Horgan proposes changes to protect residents of B.C. trailer parks

The province is increasing security for owners of manufactured homes by increasing the compensation

The provincial government is proposing changes to the Manufactured Home Park Tenancy Act that will create fairness for tenants when landlords choose to close or convert a park

On a stop in Penticton during his tour of the South Okanagan on Tuesday, Premier John Horgan announced increasing security for owners of manufactured homes by increasing the compensation they will receive if they are forced to move because of redevelopment.

Related: B.C. Budget – NDP cracks down on speculators, hidden ownership

“People deserve to feel safe and secure in their housing. For too long, manufactured home owners have faced uncertainty due to rising land values and redevelopment, and they have not had adequate protections when evicted. No one should have to face financial ruin or potential homelessness when facing eviction from a manufactured home park,” Premier John Horgan said. “We are taking action to give people increased peace of mind by strengthening protections for owners of manufactured homes.”

Legislation will be introduced to enact the changes later this month and are said to provide stronger protections for people affected by manufactured home park closures by:

* ensuring the effective date of a 12-month notice to end tenancy is the same for all tenancy agreements under the act;

* increasing the amount of compensation landlords pay tenants who have been given a notice to end tenancy, in order to convert a park;

* increasing the amount of compensation a landlord owes a former tenant if the landlord gave notice, but did not do the conversion;

* providing additional compensation if a manufactured home cannot be relocated; and

* clarifying that a tenant who is unable to relocate their manufactured home is not responsible for disposal costs of the home.

They are changes the Hugh Chown, president of the Penticton and District Manufactured Home Owners Association said are long overdue.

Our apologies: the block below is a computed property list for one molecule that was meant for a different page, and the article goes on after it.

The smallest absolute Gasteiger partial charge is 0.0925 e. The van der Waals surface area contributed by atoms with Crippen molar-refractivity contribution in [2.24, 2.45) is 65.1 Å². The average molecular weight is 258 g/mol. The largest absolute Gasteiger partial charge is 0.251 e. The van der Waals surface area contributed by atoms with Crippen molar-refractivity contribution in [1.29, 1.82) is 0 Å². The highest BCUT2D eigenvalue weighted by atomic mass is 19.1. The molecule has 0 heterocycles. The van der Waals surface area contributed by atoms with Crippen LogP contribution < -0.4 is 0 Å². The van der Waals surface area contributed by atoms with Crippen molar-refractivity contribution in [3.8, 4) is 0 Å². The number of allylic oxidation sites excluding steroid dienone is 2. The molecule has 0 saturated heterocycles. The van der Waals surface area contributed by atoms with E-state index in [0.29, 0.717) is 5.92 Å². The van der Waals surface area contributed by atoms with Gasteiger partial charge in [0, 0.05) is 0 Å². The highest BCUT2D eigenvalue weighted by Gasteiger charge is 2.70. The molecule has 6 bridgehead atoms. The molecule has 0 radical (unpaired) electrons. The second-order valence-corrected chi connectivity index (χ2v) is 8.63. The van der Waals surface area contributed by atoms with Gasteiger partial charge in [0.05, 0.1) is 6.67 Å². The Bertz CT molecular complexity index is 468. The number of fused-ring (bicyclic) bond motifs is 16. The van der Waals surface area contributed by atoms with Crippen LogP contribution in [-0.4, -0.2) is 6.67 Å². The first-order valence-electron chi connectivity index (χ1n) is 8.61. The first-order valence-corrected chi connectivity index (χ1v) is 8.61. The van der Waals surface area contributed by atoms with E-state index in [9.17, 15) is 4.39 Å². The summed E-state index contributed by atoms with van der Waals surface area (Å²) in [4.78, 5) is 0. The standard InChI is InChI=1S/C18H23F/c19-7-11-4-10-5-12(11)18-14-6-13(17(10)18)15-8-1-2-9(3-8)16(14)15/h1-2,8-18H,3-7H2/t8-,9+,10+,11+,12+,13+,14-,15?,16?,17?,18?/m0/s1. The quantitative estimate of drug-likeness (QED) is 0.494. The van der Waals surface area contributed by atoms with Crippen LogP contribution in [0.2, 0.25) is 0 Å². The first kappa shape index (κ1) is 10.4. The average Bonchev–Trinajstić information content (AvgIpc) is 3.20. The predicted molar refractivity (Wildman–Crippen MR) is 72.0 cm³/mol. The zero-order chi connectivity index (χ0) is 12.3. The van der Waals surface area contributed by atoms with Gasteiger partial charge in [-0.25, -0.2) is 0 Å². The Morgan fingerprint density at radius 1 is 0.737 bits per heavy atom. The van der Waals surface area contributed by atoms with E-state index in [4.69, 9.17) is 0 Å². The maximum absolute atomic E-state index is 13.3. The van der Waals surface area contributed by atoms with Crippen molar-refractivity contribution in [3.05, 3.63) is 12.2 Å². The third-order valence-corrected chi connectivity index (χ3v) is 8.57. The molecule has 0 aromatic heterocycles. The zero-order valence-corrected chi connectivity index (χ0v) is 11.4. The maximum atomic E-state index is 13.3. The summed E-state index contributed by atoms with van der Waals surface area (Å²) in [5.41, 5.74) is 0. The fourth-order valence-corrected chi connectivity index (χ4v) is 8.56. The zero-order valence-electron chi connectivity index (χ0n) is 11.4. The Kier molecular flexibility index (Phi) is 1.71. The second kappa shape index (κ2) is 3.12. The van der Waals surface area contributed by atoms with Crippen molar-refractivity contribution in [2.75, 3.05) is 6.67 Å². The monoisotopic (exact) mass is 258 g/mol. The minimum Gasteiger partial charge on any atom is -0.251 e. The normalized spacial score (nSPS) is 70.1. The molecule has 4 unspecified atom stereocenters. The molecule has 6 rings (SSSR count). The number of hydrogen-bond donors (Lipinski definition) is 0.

“What many people don’t realize, is that when a park is closed, the Tennant doesn’t just lose a place to live, they also lose the equity in the home. It can cost $15,000 to relocate a home, and that’s assuming you can find a place to move it to,” said Chown.

Related: NDP funds 2,000 housing units for homeless

Chown agreed with the province’s stance that current compensation is too low to cover a tenant’s moving costs, or loss of equity and loss of affordability that happens when tenants can’t find a place to move their home. The proposed amendments are intended to assist displaced tenants to move their home to another site, if possible, and compensate them for the loss of their home if they are unable to move it.

The changes are part of government’s 30-point plan for a fairer housing market.


@PentictonNews
newstips@pentictonwesternnews.com

Like us on Facebook and follow us on Twitter.

Get local stories you won't find anywhere else right to your inbox.
Sign up here

Just Posted

Two cannabis shops proposed for Nakusp

Business owners are proposing to build the cannabis shops along Broadway Street W

New book reappraises Silvery Slocan mining rush

Peter Smith has published Silver Rush: British Columbia’s Silvery Slocan 1891-1900

Perry Siding man drowns in kayaking accident

The death occurred in Slocan River last month

Village of Nakusp looks to power sports complex with clean or reduced energy

Village staff are currently applying for CBT grant to help complete power project at facility

Nelson Innovation Centre opens in Railtown

Centre will provide networking, training and workspace for all things tech

21 new COVID-19 cases confirmed in B.C. as virus ‘silently circulates’ in broader community

Health officials urge British Columbians to enjoy summer safely as surge continues

Tough time for tree fruits as some B.C. farm products soar

Province reports record 2019 sales, largely due to cannabis

‘Let’s all do a self-check’: Okanagan mayor reacts to racist vandalism targeting local family

Home of Indo-Canadian family in Summerland was targeted on evening of July 13

Province agrees to multimillion-dollar payout for alleged victims of Kelowna social worker

Robert Riley Saunders is accused of misappropriating funds of children — often Indigenous — in his care

B.C. businessman David Sidoo gets 3 months behind bars for college admissions scam

Sidoo was sentenced for hiring someone take the SATs in place of his two sons

PHOTOS: Inside a newly-listed $22M mega-mansion on ALR land in B.C.

The large home, located on ALR land, is one of the last new mansions to legally be built on ALR land

Thousands of dollars in stolen rice found in B.C. warehouse

Police raid seizes $75,000 in ‘commercial scale’ theft case

COVID-19 gives B.C. First Nation rare chance to examine tourism’s impact on grizzly bears

With 40 infrared cameras deployed in Kitasoo-Xai’Xais territory, research will help develop tourism plan with least impact on bears

NDP wants Lower Mainland MLA removed from BC Liberal caucus for alleged homophobia

BC Liberal leader, some MLAs apologize for Christian magazine ads but Laurie Throness doubles down

Most Read